Check with your local gun club(s) for competitions like IDPA, USPSA, steel challenge, ICORE. International Defensive Pistol Association is probably the best way to get involved in competitive pistol shooting.

Dry (firing) practice is a good way to get acquainted with changing magazines or drawing/holstering a gun, among other things. If you're thinking about concealed carry, get some formalized training and seriously thing about joining USCCA. A little pricey to be a member, but they put out an excellent magazine with all kinds of helpful guidance relative to carrying a gun for personal defense.

Any advice, opinions, or suggestions would be greatly appreciated.

Thank you!
Sandi
See above for included/embedded suggestions.
 

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Welcome to the wonderful world of shooting Sandi.

I love your attitude. Being open to learn is not as common as it should be in this sport. Here is how to keep from looking like or being an idiot:

1. Always handle every gun as though it were loded. Even if you just unloaded it.
2. Always keep the gun pointed in a safe direction. Don't cover anything with the muzzle you're not willing to destroy.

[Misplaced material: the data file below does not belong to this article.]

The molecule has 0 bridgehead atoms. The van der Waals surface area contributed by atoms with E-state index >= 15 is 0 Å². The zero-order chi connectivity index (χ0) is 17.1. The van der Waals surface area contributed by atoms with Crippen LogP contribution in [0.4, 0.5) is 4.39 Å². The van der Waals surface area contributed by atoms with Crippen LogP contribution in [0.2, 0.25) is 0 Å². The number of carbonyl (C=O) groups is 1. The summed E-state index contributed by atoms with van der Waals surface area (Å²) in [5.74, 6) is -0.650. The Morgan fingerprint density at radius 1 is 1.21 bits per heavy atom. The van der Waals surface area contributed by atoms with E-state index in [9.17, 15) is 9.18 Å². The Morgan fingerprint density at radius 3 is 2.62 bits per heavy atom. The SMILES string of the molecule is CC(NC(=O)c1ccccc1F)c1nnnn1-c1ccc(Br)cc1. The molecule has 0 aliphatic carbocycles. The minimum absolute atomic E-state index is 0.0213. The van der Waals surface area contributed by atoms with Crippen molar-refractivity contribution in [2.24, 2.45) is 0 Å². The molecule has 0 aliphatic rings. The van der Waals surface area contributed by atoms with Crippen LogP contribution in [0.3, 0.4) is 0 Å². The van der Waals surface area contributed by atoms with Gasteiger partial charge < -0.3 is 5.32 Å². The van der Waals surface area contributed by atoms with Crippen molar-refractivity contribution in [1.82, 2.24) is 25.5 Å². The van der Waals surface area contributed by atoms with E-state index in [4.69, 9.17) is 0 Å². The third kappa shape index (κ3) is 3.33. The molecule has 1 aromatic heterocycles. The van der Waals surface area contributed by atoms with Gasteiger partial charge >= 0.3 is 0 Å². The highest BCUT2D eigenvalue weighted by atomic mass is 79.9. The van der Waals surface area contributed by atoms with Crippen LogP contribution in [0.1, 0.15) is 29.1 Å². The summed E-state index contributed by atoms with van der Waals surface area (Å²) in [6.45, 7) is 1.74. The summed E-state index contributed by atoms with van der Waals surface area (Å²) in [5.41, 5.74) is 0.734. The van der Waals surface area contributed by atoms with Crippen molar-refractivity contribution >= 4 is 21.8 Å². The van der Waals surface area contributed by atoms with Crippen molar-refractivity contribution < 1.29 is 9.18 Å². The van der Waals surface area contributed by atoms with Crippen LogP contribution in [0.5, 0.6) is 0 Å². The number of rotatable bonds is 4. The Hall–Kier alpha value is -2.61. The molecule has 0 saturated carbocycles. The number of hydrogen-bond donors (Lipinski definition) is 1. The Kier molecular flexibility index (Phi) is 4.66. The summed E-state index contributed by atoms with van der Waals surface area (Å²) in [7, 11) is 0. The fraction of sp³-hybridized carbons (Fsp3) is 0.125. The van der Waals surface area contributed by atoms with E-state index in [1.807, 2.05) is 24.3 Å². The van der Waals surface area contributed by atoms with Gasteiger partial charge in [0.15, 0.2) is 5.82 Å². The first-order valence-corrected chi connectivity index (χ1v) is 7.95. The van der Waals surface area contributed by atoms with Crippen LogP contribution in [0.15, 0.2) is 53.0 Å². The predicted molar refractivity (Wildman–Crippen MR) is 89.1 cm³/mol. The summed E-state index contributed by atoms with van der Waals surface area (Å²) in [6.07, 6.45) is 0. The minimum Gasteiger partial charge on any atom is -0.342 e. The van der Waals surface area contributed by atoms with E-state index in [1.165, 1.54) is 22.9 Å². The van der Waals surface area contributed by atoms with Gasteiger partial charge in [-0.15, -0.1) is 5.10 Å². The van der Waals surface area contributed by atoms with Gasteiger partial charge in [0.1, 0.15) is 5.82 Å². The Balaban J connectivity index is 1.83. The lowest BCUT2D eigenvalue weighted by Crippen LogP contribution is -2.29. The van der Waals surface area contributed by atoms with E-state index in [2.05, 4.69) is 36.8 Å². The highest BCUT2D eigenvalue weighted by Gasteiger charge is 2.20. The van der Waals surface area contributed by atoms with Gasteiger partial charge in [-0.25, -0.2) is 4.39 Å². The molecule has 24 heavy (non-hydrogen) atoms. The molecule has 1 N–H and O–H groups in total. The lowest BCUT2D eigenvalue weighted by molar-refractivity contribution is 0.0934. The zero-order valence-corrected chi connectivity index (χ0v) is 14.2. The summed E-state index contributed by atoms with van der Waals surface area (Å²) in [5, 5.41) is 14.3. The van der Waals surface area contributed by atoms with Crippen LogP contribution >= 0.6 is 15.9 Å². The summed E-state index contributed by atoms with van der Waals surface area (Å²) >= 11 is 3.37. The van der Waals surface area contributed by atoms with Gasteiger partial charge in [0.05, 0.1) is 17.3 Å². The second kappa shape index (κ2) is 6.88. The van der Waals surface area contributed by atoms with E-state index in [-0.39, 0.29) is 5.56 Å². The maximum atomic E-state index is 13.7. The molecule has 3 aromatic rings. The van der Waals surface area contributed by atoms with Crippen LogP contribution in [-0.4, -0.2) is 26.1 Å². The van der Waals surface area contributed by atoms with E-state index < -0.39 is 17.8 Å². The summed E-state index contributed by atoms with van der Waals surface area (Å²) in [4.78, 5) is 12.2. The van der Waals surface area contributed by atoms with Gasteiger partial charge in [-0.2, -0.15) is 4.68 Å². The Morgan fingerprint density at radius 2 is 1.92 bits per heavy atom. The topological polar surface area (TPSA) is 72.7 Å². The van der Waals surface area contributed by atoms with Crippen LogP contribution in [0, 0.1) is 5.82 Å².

3. Always keep your finger off the trigger until pointed at the intended target.
4. Always be aware of your target and what's in line with it. It's not enough to know your target and what's beyond. You nees to ensure nobody can walk in between you and the target.

Follow these 4 rules and you'll never injure anyone and never look like an idiot.
 

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Be safe. Have fun. Forget about resale value and enjoy your gun as you see fit.
 

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Welcome Sandi ;)

Enjoy your 1911 anyway you want to... Maybe tactfully you could tell your husband that if you followed his logic then shooting it would devalue it also.

I like your idea about getting into match shooting to give you incentive to practice more.